Remember that a duplex means two therefore a duplex receptacle is two receptacles. One duplex recreptacle can be installed on a 20 amp circuit.


  10. #10
    Rancher
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    Quote Originally Posted by Mikey View Post
    What are everyone's thoughts about whether you should install receptacles with the ground above or below the current-carrying holes?
    I think it's now recommended, not yet code to put the ground hole up, the reasoning being that if you have a metal face plate and it should become loose, that the first pin that it will hit is the safety ground. I think someone is spending way too much time thinking this stuff up.

    I use plastic face plates in my home and have memorized that the ground pin goes down.

    Rancher

  11. #11
    Sprinkler Guy Wet_Boots's Avatar
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    Thanks for clarifying that for me. I think I was probably looking for a 30A circuit with 15A receptacles, and was properly told it wouldn't be code. And come to think of it, could one even count on being able to use #10 wire on a standard duplex receptacle. I recall a frustrating hour spent trying to fit a 12/3 SJO cord to a mfr-supplied plug that was obviously intended for nothing larger than 14/3

  12. #12
    Aspiring Old Fart, EE, computer & networking geek Mikey's Avatar
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    Quote Originally Posted by Rancher View Post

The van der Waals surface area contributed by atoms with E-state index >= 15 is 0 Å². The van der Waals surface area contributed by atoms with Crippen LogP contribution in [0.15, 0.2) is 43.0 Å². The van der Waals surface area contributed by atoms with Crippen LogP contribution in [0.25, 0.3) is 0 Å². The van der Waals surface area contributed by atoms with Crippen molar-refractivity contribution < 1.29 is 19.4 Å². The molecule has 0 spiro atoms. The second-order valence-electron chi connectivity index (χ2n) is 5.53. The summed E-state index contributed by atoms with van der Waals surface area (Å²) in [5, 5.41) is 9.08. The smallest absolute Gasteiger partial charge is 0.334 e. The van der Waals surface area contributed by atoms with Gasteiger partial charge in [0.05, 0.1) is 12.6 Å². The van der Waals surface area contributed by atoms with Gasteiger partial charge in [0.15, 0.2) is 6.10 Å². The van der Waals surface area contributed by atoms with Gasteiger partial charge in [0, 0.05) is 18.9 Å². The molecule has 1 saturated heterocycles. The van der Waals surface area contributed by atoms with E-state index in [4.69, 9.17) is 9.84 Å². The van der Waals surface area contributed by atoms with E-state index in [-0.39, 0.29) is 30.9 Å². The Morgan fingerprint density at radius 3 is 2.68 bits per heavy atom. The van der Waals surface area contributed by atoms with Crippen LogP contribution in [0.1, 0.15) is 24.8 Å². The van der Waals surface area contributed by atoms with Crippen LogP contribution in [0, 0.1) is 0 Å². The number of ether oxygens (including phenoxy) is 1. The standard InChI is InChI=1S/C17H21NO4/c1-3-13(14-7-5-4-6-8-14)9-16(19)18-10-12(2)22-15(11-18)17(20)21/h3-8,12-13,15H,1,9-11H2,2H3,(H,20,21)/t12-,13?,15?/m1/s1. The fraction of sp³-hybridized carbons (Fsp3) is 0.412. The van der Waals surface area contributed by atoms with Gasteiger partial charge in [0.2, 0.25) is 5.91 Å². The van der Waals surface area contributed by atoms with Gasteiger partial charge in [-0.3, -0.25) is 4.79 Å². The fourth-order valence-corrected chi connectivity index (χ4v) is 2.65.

I think it's now recommended, not yet code to put the ground hole up, the reasoning being that if you have a metal face plate and it should become loose, that the first pin that it will hit is the safety ground.
    I had heard the intent was to allow any metal object (e.g., silverware in kitchens, bobby pins in bathrooms) to contact or bounce off the ground pin, rather than the hot pin if the plug and worked its way loose enough to expose the pin(s). Makes more sense than some Code items, and there are a few extension cords and appliance cords with molded plugs on them obviously designed to plug in "upside down".

    Quote Originally Posted by Rancher View Post
    I think someone is spending way too much time thinking this stuff up.
    You got that right.

  13. #13
    Retired Defense Industry Engineer jadnashua's Avatar
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    While I'm not in love with the European electrical systems, I know in Germany, the plugs are designed so that they don't contact the sockets in the receptacle until they are protected (in a recess) so it is much safer inserting and removing a power plug. Instead of the sockets being just behind the faceplate, they are recessed into a depression around 1/2" deep or so.
    Jim DeBruycker
    Important note - I'm not a pro
    Retired Defense Industry Engineer; Schluter 2.5-day Workshop Completed 2013, 2014

  14. #14
    DIY Senior Member SteveW's Avatar
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    Quote Originally Posted by jwelectric View Post
    True

    210.20(B) Receptacles.
    (1) Single Receptacle on an Individual Branch Circuit. A single receptacle installed on an individual branch circuit shall have an ampere rating not less than that of the branch circuit.
    I must be missing something - but doesn't this seem backwards? Doesn't it imply that the single receptacle could actually be rated higher than the branch circuit it is on?

  15. #15
    Electrician Chris75's Avatar
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    Quote Originally Posted by SteveW View Post
    I must be missing something - but doesn't this seem backwards? Doesn't it imply that the single receptacle could actually be rated higher than the branch circuit it is on?

    Sure does, and what would the problem be?
    Last edited by Chris75; 01-08-2008 at 07:45 PM.